Wild star defenseman Ryan Suter says he and coach Mike Yeo cleared the air Tuesday after a conflict-filled Monday practice.
They put a public patch on things, but the larger question remains: Can the Wild patch together a sequence of victories to jump-start a season that started with great expectations but has been beset by a seemingly annual swoon.
History tells us this is not only a familiar problem for the Wild but a specifically difficult kind of season to navigate. Namely: Minnesota teams have proved just how difficult it is to build on success, particularly when trying to do it with the same cast.
The Vikings have provided three examples, to varying degrees, since 1998. The 1999 squad, following the 15-1 season and NFC title game heartbreak of the previous year, started 2-4 before scrambling to make the playoffs and losing to the Rams.
The 2001 Vikings, after 41-donut, went 5-11 and got head coach Dennis Green fired. The same script played out in 2010, when Brad Childress was fired midyear, one season after getting the Vikings within a whisper of the Super Bowl.
The 2004-05 Timberwolves, one year after finally breaking through a wall of playoff futility to reach the Western Conference finals, stumbled so badly that Flip Saunders was fired midyear. They haven’t been back to the playoffs since.
The two most potent Twins playoff teams during their run of six division titles in nine seasons were the 2006 squad and 2010 squad. Both were swept in the playoffs, leading to losing seasons in 2007 (79-83) and 2011 (63-99).
In particular, three of those examples stand out as cautionary tales for the Wild.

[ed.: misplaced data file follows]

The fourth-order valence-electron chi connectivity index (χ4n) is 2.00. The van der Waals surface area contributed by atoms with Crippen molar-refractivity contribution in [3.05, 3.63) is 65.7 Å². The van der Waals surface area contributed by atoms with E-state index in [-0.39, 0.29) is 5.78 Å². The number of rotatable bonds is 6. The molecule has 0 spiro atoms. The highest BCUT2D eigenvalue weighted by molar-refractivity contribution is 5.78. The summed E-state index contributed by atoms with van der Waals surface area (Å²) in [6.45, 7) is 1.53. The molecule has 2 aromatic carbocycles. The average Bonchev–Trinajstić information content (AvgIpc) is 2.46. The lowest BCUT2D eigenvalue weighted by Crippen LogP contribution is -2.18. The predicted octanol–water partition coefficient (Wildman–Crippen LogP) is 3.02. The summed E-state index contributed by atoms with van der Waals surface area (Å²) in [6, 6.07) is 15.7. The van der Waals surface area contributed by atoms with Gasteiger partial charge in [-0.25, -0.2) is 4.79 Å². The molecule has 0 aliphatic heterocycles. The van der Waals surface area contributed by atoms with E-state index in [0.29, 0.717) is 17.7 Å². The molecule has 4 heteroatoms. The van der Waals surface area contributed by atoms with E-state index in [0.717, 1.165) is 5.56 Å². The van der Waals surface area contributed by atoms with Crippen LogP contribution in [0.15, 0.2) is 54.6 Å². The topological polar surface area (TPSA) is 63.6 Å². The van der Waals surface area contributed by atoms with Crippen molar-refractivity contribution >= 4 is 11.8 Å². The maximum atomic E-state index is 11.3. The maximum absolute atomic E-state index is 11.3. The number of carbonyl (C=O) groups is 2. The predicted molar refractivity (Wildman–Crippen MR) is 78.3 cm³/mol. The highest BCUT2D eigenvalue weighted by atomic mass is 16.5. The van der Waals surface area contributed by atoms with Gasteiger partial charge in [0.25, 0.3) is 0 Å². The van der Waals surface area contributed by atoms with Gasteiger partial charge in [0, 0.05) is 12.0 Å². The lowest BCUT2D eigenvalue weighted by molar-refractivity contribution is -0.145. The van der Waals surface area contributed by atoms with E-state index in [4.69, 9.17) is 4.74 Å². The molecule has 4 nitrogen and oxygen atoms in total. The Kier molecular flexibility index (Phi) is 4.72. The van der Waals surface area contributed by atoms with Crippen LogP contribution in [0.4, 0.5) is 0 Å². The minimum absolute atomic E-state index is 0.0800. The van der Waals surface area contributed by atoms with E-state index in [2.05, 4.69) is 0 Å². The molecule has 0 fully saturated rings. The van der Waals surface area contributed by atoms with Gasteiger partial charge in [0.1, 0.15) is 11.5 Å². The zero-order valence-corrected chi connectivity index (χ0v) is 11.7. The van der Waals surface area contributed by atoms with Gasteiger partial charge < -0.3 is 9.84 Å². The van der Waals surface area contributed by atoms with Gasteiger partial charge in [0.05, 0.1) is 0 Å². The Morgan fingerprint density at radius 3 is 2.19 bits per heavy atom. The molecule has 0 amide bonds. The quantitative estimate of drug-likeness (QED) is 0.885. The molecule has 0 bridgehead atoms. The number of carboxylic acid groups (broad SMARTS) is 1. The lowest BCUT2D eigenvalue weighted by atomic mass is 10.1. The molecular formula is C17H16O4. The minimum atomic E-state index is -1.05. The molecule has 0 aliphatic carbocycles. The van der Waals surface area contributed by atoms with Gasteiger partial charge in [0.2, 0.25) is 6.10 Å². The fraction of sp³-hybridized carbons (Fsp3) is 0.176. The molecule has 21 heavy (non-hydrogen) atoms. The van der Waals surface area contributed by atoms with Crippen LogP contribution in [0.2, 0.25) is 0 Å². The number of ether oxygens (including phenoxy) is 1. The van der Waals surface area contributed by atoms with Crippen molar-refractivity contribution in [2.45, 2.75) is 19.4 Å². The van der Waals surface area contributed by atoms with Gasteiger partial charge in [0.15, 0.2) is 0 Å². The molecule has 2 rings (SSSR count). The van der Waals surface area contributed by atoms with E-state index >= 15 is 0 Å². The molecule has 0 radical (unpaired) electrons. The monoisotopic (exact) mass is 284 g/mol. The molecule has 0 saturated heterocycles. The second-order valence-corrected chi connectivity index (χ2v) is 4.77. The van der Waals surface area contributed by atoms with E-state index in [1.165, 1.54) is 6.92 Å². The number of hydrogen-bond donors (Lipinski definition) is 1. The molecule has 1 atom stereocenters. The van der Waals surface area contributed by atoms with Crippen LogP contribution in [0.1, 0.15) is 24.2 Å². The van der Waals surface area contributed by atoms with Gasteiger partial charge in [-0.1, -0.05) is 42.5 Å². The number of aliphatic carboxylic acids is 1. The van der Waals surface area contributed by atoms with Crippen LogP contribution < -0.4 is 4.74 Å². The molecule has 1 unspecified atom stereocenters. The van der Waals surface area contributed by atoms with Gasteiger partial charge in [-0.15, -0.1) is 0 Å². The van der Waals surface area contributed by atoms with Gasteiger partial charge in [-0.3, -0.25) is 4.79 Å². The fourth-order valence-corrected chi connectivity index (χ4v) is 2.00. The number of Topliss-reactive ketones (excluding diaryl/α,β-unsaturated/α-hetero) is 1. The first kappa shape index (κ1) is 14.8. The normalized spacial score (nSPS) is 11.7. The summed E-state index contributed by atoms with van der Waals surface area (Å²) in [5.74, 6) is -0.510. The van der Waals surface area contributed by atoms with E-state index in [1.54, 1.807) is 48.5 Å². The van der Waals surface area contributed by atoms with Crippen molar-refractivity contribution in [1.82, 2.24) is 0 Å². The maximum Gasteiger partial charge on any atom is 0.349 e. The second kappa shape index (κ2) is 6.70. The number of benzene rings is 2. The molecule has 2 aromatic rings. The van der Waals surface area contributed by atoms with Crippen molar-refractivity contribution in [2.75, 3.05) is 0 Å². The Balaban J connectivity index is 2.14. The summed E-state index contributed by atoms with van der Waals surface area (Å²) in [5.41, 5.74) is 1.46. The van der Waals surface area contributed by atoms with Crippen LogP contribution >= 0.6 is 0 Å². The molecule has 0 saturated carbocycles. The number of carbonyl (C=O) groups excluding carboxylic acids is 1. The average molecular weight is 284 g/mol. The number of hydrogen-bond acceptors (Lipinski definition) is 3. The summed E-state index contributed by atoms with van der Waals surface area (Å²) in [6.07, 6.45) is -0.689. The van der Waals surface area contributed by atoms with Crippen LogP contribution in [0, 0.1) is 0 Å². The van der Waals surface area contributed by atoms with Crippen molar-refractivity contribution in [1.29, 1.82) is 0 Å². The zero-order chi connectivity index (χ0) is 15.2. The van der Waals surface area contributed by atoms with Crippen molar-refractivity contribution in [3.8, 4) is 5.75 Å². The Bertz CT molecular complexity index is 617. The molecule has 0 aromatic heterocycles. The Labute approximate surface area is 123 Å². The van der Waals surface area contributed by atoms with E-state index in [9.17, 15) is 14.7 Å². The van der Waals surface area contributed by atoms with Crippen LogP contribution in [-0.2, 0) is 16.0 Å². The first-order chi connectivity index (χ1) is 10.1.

The 2004-05 Timberwolves brought back the core “MV3” of Kevin Garnett, Latrell Sprewell and Sam Cassell, expecting similar results to follow. The 2010 Vikings had all 22 starters back from the previous season. And the 2011 Twins had plenty of carry-over in the lineup and rotation from 2010.
In each case, continuity seemed like a good idea. But in each case, a combination of age, injuries and stagnancy led to the plan going dramatically off-course.
This year’s Wild squad, by both the design of confident roster construction and the necessity of salary cap constraints, very closely resembles the team that sprinted to the finish last year and made it to the second round of the playoffs before being swept by Chicago.
When the same team produces lesser results, things can fall apart. The good news for the Wild — unlike the others — is that its history is nowhere near written yet, with this season not even one-third gone.
The bad news is seasons like this have a history of getting late pretty early.